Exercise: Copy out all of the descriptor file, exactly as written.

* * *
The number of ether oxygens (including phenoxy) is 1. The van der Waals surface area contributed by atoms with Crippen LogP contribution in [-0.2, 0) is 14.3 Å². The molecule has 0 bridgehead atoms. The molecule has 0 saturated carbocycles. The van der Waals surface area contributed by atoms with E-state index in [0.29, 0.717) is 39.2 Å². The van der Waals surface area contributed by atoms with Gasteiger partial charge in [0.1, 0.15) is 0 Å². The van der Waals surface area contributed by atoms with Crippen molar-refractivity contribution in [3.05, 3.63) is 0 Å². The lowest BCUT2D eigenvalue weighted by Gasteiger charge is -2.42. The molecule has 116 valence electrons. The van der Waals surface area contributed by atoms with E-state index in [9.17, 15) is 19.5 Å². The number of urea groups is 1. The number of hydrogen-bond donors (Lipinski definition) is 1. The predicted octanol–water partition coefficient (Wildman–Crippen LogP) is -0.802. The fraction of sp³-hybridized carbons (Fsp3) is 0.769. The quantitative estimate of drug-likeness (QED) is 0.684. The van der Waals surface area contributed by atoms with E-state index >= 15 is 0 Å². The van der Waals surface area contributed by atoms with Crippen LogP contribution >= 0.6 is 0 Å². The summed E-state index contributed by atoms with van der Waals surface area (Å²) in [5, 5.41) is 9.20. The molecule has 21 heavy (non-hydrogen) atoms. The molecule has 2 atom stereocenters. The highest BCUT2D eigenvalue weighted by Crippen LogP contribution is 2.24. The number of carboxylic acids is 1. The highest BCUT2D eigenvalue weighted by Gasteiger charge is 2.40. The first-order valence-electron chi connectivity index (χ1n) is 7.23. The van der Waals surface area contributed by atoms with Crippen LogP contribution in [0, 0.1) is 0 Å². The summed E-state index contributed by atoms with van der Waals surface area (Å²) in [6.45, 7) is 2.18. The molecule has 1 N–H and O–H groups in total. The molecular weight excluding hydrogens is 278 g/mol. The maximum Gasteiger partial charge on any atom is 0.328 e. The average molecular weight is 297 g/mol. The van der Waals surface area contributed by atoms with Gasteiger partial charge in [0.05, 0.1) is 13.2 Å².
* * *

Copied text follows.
The number of ether oxygens (including phenoxy) is 1. The van der Waals surface area contributed by atoms with Crippen LogP contribution in [-0.2, 0) is 14.3 Å². The molecule has 0 bridgehead atoms. The molecule has 0 saturated carbocycles. The van der Waals surface area contributed by atoms with E-state index in [0.29, 0.717) is 39.2 Å². The van der Waals surface area contributed by atoms with Gasteiger partial charge in [0.1, 0.15) is 0 Å². The van der Waals surface area contributed by atoms with Crippen molar-refractivity contribution in [3.05, 3.63) is 0 Å². The lowest BCUT2D eigenvalue weighted by Gasteiger charge is -2.42. The molecule has 116 valence electrons. The van der Waals surface area contributed by atoms with E-state index in [9.17, 15) is 19.5 Å². The number of urea groups is 1. The number of hydrogen-bond donors (Lipinski definition) is 1. The predicted octanol–water partition coefficient (Wildman–Crippen LogP) is -0.802. The fraction of sp³-hybridized carbons (Fsp3) is 0.769. The quantitative estimate of drug-likeness (QED) is 0.684. The van der Waals surface area contributed by atoms with E-state index >= 15 is 0 Å². The van der Waals surface area contributed by atoms with Crippen LogP contribution >= 0.6 is 0 Å². The summed E-state index contributed by atoms with van der Waals surface area (Å²) in [5, 5.41) is 9.20. The molecule has 21 heavy (non-hydrogen) atoms. The molecule has 2 atom stereocenters. The highest BCUT2D eigenvalue weighted by Crippen LogP contribution is 2.24. The number of carboxylic acids is 1. The highest BCUT2D eigenvalue weighted by Gasteiger charge is 2.40. The first-order valence-electron chi connectivity index (χ1n) is 7.23. The van der Waals surface area contributed by atoms with Crippen LogP contribution in [0, 0.1) is 0 Å². The summed E-state index contributed by atoms with van der Waals surface area (Å²) in [6.45, 7) is 2.18. The molecule has 1 N–H and O–H groups in total. The molecular weight excluding hydrogens is 278 g/mol. The maximum Gasteiger partial charge on any atom is 0.328 e. The average molecular weight is 297 g/mol. The van der Waals surface area contributed by atoms with Gasteiger partial charge in [0.05, 0.1) is 13.2 Å².